Although we did all we knew to turn him, I do not think we forced him fifty yards from the course he would have taken had he been left to himself. Andrew Miles always declared that there was only one way to turn a stag, and it would have required an exceedingly well-drilled field, proof against the temptation to look at the stag, to carry out his plan. "Get right in front of the stag," Miles would say, "and ride as hard as you can go for the point to which he is making; he will dodge round you if you ride at him, but he will not deliberately follow you."

But now our stag, with an air of insulted majesty, turns his back upon us and sets out for his long last journey. He must rouse himself, for the soul-stirring notes of the hounds float towards us. The pack is at length laid on, the sweet scent fills the big hounds with delirious joy, and in long drawn file they race forward, and the chase begins.

We had a nice gallop over Skilgate Common and down a steep, root-grown slope, through the Bittscombe plantations. The stag turned down the valley to Raddington. Despite the blazing sun and intense heat, hounds ran fast, but Devonia's wilds are not everywhere to be invaded, and here the sobbing horses must pound along the road, while the hounds turn up over a grass field as steep as the side of a house; some riders indeed climbed up, some cast forward, others like myself cast back towards Skilgate, on the chance of the stag swinging round towards Haddon again; but we were wrong, as he went straight over the top, past Hove and Quarterly, into the Exe valley by Morebath, running through several little coverts. From this point I was beaten out of my country and hardly know how to tell of our wanderings.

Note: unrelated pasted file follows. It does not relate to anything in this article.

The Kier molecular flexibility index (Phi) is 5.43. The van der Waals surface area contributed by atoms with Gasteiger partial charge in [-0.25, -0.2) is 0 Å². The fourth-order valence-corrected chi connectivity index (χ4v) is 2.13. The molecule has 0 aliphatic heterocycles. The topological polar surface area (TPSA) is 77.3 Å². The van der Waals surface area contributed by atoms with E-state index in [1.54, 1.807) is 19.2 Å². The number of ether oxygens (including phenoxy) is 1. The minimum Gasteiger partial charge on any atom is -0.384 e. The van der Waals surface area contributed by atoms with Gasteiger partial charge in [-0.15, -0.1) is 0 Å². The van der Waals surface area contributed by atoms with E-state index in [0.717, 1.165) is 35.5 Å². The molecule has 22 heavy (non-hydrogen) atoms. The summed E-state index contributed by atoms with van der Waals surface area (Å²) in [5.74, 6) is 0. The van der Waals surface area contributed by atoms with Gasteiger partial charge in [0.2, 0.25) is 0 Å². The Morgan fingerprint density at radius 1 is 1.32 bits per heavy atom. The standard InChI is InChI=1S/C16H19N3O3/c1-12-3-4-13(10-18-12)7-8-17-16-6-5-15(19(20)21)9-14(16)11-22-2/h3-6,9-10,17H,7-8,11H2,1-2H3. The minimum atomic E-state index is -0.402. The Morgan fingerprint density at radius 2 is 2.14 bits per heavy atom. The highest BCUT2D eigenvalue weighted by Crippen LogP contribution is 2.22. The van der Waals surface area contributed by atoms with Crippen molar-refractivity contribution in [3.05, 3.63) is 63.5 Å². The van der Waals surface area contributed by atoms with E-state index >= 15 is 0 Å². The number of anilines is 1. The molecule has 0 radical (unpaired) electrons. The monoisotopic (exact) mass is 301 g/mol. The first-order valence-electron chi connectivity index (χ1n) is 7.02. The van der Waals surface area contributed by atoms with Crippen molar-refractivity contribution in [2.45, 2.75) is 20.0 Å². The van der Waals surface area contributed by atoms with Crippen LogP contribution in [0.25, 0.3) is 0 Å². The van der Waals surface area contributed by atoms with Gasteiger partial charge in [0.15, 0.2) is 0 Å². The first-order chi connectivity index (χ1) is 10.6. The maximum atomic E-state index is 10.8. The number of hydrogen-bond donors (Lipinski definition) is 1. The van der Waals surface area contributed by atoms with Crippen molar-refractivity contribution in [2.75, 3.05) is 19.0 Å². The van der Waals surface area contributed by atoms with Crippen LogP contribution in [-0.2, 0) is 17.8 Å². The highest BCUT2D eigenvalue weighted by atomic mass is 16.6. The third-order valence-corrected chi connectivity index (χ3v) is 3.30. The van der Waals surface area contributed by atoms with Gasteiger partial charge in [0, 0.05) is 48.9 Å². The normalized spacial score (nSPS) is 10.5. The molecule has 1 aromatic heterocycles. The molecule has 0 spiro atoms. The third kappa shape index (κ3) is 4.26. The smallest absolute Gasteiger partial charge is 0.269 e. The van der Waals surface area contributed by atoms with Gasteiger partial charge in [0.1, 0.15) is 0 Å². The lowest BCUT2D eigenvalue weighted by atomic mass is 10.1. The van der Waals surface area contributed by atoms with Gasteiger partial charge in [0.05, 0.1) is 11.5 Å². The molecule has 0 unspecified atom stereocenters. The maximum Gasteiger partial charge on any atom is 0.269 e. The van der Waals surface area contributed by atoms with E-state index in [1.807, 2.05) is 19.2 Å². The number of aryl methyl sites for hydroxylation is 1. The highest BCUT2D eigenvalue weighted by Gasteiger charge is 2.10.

The stag worked the line of a brook past Shillingford as far as Hockley bridge where he soiled, but the eager hounds gave little respite, and our new-found stag went away up a little valley to the left. Hounds ran on fast, keeping about a hundred yards from the lane, which helped us to get along, for Devonshire banks with the leaves on cannot be ridden over in September. The heat and dust were something to be remembered, but hounds pushed on, hovering a minute where bullocks had been over the line, and again where a mare and foal charged them in a most determined manner doing, luckily, no harm. Huntsham seemed to be the point, a good old-fashioned line often travelled by deer fifty years ago, but most unusual now.